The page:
6. I'd read an Amish dystopian novel in a heartbeat. And in theory I want to read a steampunk novel but am not quite sure why I haven't gotten around to it yet. The genre I've liked the best of the new ones that have been popping up over the last decade: literary sci-fi

    TIME TRAVELER'S WIFE, SUPER SAD LOVE STORY, NEVER LET ME GO. I love stuff like this. Keep them coming!

  7. I totally want to read a vampire knitting novel. (I was into vampires back when Anne Rice was doing them, so I don't feel like I've jumped on a bandwagon when I tell you that I love all things vampire.)

    I love a lot of different genres. Growing up, I read pretty much anything I could get my hands on, and I still read across genres.

  8. Love this post. And just like Brenda Janowitz, I so would want to read a vampire knitting novel. Can you imagine that knitting class? LOL. The genres I love are mystery, chicklit & women's fiction. Add a recipe and I'm a very happy camper.

    Debra S.

  9. I'm with Brenda and Debra and want to get my hands on a good vampire knitting novel ;). I admire knitting but can't do it well myself. The vamps need to be careful that the long knitting needles couldn't be turned against them (like wooden stakes--what danger awaits!), though, but this extra element of potential conflict is already intriguing me...LOL!

    And Karin, thanks so much for the shout out about Austen Authors. It's been fun getting to share the Mr. Darcy love with the world :-).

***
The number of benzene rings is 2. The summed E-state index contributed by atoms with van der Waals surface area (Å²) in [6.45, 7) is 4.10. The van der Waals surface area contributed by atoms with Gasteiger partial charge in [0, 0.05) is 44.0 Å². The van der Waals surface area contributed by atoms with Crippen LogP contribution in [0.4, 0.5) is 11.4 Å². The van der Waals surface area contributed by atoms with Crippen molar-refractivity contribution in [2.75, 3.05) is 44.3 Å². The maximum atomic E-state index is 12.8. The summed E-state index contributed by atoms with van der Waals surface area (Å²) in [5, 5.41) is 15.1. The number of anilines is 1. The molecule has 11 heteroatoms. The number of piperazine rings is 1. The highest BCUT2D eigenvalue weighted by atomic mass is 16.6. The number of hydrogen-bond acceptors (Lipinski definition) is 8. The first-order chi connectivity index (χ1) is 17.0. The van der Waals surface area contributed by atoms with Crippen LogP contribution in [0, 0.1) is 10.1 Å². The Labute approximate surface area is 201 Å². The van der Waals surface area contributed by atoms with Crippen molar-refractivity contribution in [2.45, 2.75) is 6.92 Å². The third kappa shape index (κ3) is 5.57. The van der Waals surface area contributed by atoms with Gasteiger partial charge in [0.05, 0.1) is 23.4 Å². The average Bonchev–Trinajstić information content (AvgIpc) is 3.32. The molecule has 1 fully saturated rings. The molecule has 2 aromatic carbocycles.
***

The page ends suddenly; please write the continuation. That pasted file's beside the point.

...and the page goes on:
10. You had me at "bonnet ripper." OMG, I'm laughing! At the nickname, not the genre. I think I'll have to try one of these. They're outside my normal sphere of reading, but getting lots of press.

  11. Too funny! Okay, seriously, I've recently been reading some YA and really enjoying it.

  12. I'm currently working on a book aimed at women, which mixes one part chick-lit, one part choose your own adventure, and one part self-help; so to me, the ability to put a niche book in front of a specific, but dedicated, audience faster is fantastic. That, and the fact that CYA format also happens to be wonderfully suited to both e-readers AND to the laptops we lug on the train to and from work everyday!

    I also think that niche groups tend to be master Googlers, more likely to stumble upon any "unusual" sites or products. Where niche books drown in retail bookstores, they'll likely flourish online, if only because they'll have more opportunities to reach out to meme-makers within their own area of interest, to request they read your book, where as hundreds of thousands of "mainstream" writers are competing with one another for space that's already reserved for the next Harry Potter or Twilight. Funnily enough, both of those books might be considered niche by some, despite the they way they blew up in popularity; partly thanks to online media and word of mouth (AKA: How 14 y/o's talk to each other).

    Of course, with niche anything, you always run the risk of having it ruined when it catches on to everyone else and even you get sick of it.

    Just think about how much those vampires and sorcerers regret talking to writers. Now they can't even get have their own lore to themselves anymore. It's like those stupid rip off Andy Warhol paintings with the same image of a person printed in four different colours, which were cool until everyone had one and it killed it. Maybe niche actually IS better!

    Thanks for yes another insightful discussion on an original notion.